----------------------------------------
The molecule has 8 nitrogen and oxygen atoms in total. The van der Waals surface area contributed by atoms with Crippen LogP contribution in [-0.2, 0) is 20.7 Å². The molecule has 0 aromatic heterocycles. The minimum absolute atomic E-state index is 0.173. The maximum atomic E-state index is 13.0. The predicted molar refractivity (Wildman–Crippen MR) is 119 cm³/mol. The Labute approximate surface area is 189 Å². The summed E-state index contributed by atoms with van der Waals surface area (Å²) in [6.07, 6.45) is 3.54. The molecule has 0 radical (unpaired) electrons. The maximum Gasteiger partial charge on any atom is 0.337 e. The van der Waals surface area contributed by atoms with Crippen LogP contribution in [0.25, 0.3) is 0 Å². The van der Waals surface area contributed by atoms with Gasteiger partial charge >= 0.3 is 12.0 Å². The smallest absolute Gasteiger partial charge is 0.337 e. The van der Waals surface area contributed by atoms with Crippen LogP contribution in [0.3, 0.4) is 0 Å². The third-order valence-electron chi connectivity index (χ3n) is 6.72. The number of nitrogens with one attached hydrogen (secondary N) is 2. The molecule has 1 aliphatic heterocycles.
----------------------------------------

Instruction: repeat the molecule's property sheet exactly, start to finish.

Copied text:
The molecule has 8 nitrogen and oxygen atoms in total. The van der Waals surface area contributed by atoms with Crippen LogP contribution in [-0.2, 0) is 20.7 Å². The molecule has 0 aromatic heterocycles. The minimum absolute atomic E-state index is 0.173. The maximum atomic E-state index is 13.0. The predicted molar refractivity (Wildman–Crippen MR) is 119 cm³/mol. The Labute approximate surface area is 189 Å². The summed E-state index contributed by atoms with van der Waals surface area (Å²) in [6.07, 6.45) is 3.54. The molecule has 0 radical (unpaired) electrons. The maximum Gasteiger partial charge on any atom is 0.337 e. The van der Waals surface area contributed by atoms with Crippen LogP contribution in [0.25, 0.3) is 0 Å². The van der Waals surface area contributed by atoms with Gasteiger partial charge >= 0.3 is 12.0 Å². The smallest absolute Gasteiger partial charge is 0.337 e. The van der Waals surface area contributed by atoms with Crippen LogP contribution in [0.3, 0.4) is 0 Å². The third-order valence-electron chi connectivity index (χ3n) is 6.72. The number of nitrogens with one attached hydrogen (secondary N) is 2. The molecule has 1 aliphatic heterocycles.